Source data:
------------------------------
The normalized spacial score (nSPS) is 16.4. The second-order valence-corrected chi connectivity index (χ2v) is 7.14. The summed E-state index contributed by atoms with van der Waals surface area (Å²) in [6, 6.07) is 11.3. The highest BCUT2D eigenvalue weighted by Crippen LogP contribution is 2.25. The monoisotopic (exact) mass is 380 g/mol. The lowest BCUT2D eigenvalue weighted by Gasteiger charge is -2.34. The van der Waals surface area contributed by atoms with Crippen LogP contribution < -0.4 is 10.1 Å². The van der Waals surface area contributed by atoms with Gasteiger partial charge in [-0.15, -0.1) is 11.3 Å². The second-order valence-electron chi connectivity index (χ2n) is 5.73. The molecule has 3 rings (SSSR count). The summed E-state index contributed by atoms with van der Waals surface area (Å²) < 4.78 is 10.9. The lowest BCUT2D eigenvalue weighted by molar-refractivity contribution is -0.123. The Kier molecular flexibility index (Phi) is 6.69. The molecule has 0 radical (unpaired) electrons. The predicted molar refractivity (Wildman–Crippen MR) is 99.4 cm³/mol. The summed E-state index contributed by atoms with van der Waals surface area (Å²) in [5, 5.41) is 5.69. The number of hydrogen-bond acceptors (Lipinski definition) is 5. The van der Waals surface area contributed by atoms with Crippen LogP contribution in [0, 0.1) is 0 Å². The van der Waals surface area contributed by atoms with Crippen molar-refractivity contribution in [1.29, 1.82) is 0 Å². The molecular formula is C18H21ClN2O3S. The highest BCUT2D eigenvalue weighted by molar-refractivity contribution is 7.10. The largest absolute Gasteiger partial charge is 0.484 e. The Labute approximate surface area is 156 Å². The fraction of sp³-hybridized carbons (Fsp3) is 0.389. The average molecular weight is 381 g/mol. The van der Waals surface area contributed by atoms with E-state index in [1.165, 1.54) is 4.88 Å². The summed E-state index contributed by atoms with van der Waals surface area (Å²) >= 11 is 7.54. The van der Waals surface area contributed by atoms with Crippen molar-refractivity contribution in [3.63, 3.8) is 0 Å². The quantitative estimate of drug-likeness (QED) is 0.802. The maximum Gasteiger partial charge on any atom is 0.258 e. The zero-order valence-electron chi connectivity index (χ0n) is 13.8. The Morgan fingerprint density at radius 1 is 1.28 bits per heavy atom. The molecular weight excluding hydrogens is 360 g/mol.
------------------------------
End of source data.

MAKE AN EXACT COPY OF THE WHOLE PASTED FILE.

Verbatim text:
The normalized spacial score (nSPS) is 16.4. The second-order valence-corrected chi connectivity index (χ2v) is 7.14. The summed E-state index contributed by atoms with van der Waals surface area (Å²) in [6, 6.07) is 11.3. The highest BCUT2D eigenvalue weighted by Crippen LogP contribution is 2.25. The monoisotopic (exact) mass is 380 g/mol. The lowest BCUT2D eigenvalue weighted by Gasteiger charge is -2.34. The van der Waals surface area contributed by atoms with Crippen LogP contribution < -0.4 is 10.1 Å². The van der Waals surface area contributed by atoms with Gasteiger partial charge in [-0.15, -0.1) is 11.3 Å². The second-order valence-electron chi connectivity index (χ2n) is 5.73. The molecule has 3 rings (SSSR count). The summed E-state index contributed by atoms with van der Waals surface area (Å²) < 4.78 is 10.9. The lowest BCUT2D eigenvalue weighted by molar-refractivity contribution is -0.123. The Kier molecular flexibility index (Phi) is 6.69. The molecule has 0 radical (unpaired) electrons. The predicted molar refractivity (Wildman–Crippen MR) is 99.4 cm³/mol. The summed E-state index contributed by atoms with van der Waals surface area (Å²) in [5, 5.41) is 5.69. The number of hydrogen-bond acceptors (Lipinski definition) is 5. The van der Waals surface area contributed by atoms with Crippen LogP contribution in [0, 0.1) is 0 Å². The van der Waals surface area contributed by atoms with Crippen molar-refractivity contribution in [1.29, 1.82) is 0 Å². The molecular formula is C18H21ClN2O3S. The highest BCUT2D eigenvalue weighted by molar-refractivity contribution is 7.10. The largest absolute Gasteiger partial charge is 0.484 e. The Labute approximate surface area is 156 Å². The fraction of sp³-hybridized carbons (Fsp3) is 0.389. The average molecular weight is 381 g/mol. The van der Waals surface area contributed by atoms with E-state index in [1.165, 1.54) is 4.88 Å². The summed E-state index contributed by atoms with van der Waals surface area (Å²) >= 11 is 7.54. The van der Waals surface area contributed by atoms with Crippen molar-refractivity contribution in [3.63, 3.8) is 0 Å². The quantitative estimate of drug-likeness (QED) is 0.802. The maximum Gasteiger partial charge on any atom is 0.258 e. The zero-order valence-electron chi connectivity index (χ0n) is 13.8. The Morgan fingerprint density at radius 1 is 1.28 bits per heavy atom. The molecular weight excluding hydrogens is 360 g/mol.